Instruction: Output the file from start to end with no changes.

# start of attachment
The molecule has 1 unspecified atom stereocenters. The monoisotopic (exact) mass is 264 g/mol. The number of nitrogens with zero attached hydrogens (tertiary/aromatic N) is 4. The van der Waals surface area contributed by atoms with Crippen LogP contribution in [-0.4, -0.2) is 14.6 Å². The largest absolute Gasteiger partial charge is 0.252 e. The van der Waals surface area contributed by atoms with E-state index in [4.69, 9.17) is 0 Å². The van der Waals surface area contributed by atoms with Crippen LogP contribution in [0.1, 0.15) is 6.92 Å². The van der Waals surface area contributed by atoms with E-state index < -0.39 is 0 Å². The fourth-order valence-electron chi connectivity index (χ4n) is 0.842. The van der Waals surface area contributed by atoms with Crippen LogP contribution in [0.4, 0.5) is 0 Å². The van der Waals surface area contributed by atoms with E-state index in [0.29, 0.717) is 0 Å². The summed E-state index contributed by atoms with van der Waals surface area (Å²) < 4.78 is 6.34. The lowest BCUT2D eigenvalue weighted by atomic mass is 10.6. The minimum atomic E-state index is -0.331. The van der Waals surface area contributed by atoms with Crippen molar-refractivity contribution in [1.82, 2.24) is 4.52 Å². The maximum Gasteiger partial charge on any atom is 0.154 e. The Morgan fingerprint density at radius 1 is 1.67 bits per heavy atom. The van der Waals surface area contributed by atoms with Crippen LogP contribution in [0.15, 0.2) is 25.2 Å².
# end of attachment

The molecule has 1 unspecified atom stereocenters. The monoisotopic (exact) mass is 264 g/mol. The number of nitrogens with zero attached hydrogens (tertiary/aromatic N) is 4. The van der Waals surface area contributed by atoms with Crippen LogP contribution in [-0.4, -0.2) is 14.6 Å². The largest absolute Gasteiger partial charge is 0.252 e. The van der Waals surface area contributed by atoms with E-state index in [4.69, 9.17) is 0 Å². The van der Waals surface area contributed by atoms with Crippen LogP contribution in [0.1, 0.15) is 6.92 Å². The van der Waals surface area contributed by atoms with E-state index < -0.39 is 0 Å². The fourth-order valence-electron chi connectivity index (χ4n) is 0.842. The van der Waals surface area contributed by atoms with Crippen LogP contribution in [0.4, 0.5) is 0 Å². The van der Waals surface area contributed by atoms with E-state index in [0.29, 0.717) is 0 Å². The summed E-state index contributed by atoms with van der Waals surface area (Å²) < 4.78 is 6.34. The lowest BCUT2D eigenvalue weighted by atomic mass is 10.6. The minimum atomic E-state index is -0.331. The van der Waals surface area contributed by atoms with Crippen molar-refractivity contribution in [1.82, 2.24) is 4.52 Å². The maximum Gasteiger partial charge on any atom is 0.154 e. The Morgan fingerprint density at radius 1 is 1.67 bits per heavy atom. The van der Waals surface area contributed by atoms with Crippen LogP contribution in [0.15, 0.2) is 25.2 Å².